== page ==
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To boost the economy, burst the regulatory bubble

From housing to Wall Street, government prodding and over-regulation have caused more problems than they’ve solved.

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When Congress passed the Dodd-Frank Wall Street Reform and Consumer Protection Act last month, the rationale for yet another monolithic regulatory bill was that the economic and housing bubble crisis was caused by too little regulation.

In fact, the evidence is becoming increasingly clear that over-regulation and Washington interference were the major culprits.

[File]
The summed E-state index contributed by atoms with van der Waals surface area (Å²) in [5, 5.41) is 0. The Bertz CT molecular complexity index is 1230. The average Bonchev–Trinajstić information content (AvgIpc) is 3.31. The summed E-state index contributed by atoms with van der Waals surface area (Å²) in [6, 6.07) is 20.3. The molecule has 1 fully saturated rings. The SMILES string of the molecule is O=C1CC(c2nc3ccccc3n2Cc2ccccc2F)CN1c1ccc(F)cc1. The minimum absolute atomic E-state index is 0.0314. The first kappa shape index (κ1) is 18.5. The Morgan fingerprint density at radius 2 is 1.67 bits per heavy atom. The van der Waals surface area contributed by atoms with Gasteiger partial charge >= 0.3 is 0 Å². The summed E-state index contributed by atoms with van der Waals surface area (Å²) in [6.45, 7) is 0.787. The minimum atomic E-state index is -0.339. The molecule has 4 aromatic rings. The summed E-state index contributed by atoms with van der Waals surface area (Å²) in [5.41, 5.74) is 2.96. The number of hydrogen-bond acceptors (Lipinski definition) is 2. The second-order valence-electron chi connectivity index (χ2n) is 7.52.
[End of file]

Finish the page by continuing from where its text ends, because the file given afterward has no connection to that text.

All bubbles burst, so the key question is not “Why did housing collapse beginning in 2007?”, but “Why did the bubble appear in the first place?”

The answer has many facets, but a common element is government support for home ownership.

History of interference

As far back as 1913, Uncle Sam carved out a tax deduction for interest that has since become the politically sacrosanct but economically unsound tax break for home loans. Essentially, this is welfare for the wealthy, since it primarily benefits rich homeowners. Even worse, a comparison with other countries that don’t provide such a deduction shows that this tax break doesn’t necessarily help home ownership.

Government increased its role in housing during the Great Depression with the creation of Fannie Mae, which was designed to create a liquid secondary mortgage market, thus freeing lenders to make more loans. Washington expanded this effort in the 1970s by creating Freddie Mac.

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